• Earnings per share were reported at $0.47 GAAP and $0.62 non-GAAP, lower than analyst estimates. Microsoft blames high income tax as the cause. It says normal taxes would have raised the earnings by $0.04 per share, beating analyst estimates.
  • Intelligent Cloud products’ revenue was up 8 percent to $6.1 billion. Operating profit was down 14 percent due to heavy investments in new data centres. Azure revenue was up 120 percent as enterprise mobility customers doubled to 27k.
  • Personal computing revenue was up 3 percent in constant currency to $9.5 billion. Operating profit increased 57 percent to $1.65 billion.
  • Surface revenue was up 61 percent to $1.1 billion driven by the sales of Seruface Pro 4 ad Surface Book.
  • Windows Phone sales dwindled to $662 million, down 46 percent.
  • Xbox Live monthly users grew by 26 percent for 46 million in revenue.
  • Search advertising increased 18 percent in constant currency.
  • Productivity and Office sales saw a 6 percent increase in revenue to $6.5 billion. However, operating profit was down 7 percent to $3 billion.

Samsung

Samsung is finally moving back up in sales and profits. The sales of the Galaxy S7 helped propel the company’s profits.

  • Samsung made 49.8 trillion won in revenue, up 5.65 percent year-over-year.
  • Net profits were reported as 5.25 trillion won ($4.56 billion), up 13.6 percent. Operating profits stood at 6.68 trillion won, beating previous estimates of 5 trillion won by a huge margin.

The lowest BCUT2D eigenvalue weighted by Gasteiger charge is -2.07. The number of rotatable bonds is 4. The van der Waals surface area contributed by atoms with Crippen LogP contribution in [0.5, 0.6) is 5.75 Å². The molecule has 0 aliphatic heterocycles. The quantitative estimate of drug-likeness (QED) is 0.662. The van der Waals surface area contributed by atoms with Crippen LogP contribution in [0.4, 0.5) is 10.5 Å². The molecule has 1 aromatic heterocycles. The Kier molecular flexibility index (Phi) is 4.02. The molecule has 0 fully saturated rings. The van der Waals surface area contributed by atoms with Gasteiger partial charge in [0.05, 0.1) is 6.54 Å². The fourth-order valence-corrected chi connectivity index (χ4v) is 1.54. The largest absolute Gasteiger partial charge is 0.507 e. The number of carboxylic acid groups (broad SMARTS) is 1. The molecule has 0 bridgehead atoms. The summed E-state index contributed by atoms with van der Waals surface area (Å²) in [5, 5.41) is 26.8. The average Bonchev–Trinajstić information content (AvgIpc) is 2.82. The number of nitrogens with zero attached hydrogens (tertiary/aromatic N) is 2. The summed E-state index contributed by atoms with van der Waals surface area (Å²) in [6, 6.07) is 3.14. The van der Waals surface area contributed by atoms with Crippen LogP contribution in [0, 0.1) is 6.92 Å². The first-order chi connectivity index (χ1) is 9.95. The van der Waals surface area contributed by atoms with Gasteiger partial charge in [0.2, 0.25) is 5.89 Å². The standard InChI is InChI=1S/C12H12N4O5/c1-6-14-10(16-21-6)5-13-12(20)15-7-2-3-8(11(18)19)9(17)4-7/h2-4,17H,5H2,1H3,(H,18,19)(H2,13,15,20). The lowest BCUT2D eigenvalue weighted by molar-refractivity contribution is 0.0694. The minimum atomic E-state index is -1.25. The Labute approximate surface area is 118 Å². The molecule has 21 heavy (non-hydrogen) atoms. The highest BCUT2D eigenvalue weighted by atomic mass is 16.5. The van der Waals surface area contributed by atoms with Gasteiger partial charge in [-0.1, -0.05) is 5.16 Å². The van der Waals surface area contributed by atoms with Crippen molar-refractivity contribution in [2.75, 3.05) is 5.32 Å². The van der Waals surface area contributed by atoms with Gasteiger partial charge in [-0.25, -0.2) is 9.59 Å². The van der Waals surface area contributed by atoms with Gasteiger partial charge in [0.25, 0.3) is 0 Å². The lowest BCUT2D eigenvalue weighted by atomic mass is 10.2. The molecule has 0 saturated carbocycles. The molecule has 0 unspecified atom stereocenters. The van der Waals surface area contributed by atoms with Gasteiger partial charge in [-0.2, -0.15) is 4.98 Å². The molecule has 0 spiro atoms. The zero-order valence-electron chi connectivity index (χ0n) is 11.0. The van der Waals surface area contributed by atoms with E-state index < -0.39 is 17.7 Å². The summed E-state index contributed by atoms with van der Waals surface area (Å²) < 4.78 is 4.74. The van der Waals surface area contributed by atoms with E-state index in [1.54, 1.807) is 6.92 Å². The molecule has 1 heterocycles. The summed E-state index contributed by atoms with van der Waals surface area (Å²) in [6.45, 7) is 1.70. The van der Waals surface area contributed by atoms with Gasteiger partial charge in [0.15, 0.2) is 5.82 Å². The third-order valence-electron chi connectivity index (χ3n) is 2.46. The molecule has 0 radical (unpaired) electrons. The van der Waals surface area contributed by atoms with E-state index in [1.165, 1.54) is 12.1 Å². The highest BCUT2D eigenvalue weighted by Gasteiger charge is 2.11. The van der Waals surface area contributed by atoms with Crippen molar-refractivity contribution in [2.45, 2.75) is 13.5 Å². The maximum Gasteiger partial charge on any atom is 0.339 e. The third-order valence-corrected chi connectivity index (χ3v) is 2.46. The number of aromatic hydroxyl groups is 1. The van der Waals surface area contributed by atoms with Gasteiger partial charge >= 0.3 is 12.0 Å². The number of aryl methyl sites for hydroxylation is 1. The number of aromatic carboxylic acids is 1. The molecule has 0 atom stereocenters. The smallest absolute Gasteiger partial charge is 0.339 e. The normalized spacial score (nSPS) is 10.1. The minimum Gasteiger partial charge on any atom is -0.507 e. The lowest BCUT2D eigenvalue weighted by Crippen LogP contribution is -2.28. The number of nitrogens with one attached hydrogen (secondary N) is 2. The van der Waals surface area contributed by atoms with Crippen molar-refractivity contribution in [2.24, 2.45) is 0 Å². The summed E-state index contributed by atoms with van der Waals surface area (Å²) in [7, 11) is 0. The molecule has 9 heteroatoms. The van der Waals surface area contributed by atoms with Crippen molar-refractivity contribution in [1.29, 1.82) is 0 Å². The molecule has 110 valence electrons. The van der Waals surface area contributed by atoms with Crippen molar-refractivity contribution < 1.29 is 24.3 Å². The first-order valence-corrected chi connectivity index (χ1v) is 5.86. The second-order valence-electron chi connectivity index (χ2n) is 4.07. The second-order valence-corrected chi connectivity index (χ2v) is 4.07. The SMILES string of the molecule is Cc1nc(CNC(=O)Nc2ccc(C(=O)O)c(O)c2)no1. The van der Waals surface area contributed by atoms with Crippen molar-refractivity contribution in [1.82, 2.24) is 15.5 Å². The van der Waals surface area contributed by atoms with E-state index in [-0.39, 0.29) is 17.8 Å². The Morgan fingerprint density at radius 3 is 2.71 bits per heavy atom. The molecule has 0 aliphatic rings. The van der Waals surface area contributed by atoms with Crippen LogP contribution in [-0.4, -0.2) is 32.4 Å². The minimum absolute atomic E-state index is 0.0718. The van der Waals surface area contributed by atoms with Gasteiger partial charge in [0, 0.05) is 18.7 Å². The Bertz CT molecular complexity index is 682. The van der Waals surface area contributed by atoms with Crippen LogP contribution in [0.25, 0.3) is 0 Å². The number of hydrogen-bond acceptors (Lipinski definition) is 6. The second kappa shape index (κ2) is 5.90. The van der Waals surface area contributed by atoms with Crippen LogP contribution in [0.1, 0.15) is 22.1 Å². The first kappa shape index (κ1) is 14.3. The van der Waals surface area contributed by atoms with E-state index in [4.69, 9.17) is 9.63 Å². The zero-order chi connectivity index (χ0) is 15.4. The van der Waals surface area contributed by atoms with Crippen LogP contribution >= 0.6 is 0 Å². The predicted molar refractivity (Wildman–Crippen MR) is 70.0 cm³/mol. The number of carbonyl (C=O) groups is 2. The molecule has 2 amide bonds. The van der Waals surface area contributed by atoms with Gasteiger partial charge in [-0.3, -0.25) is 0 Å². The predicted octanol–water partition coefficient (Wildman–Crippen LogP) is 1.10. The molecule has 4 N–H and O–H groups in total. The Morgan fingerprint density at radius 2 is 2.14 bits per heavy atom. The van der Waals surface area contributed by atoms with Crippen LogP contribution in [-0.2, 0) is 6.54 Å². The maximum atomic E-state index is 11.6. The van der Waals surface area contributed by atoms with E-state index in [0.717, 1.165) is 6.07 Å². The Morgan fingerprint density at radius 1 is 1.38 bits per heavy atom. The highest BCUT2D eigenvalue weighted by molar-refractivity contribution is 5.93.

• IT and mobile communications saw operating profits jump 42 percent year-over-year to 3.89 trillion won. The release of the Galaxy S7 a month earlier helped propel profits.
  • The semiconductor business saw an operating profit of 2.63 trillion won, down 0.3 percent year-over-year.
  • Display business witnessed an operating loss of 270 billion won, down 0.79 percent. Samsung spent 2.1 trillion won of capital expenditure on its display business to ramp up its production capacity for OLED displays.
  • Consumer electronics division saw operating profits rise by 0.7 percent to 510 billion won.

Twitter

Twitter is still a growing platform. Despite being miles behind Facebook, it can still be called the second largest social network. The company reported its earnings for Q1, the earnings reports were better than most predictions, but expects its revenue to drop in the coming quarters. Its stock was down 11 percent after the news.

  • Twitter added 5 million more users. Number of users reached 310 million, up from 305 million.
  • The social network reported profits of $0.15 per share. Better than Wall Street’s prediction of $0.10 per share.
  • Revenue was reported to be $595 million, less than analyst expectations of $608 million.
  • Twitter lowered its forecast for the next quarter targeting $590 million to $610 million, down from $678 million.

 

He is the Editor at ProPakistani. Reach him at [email protected]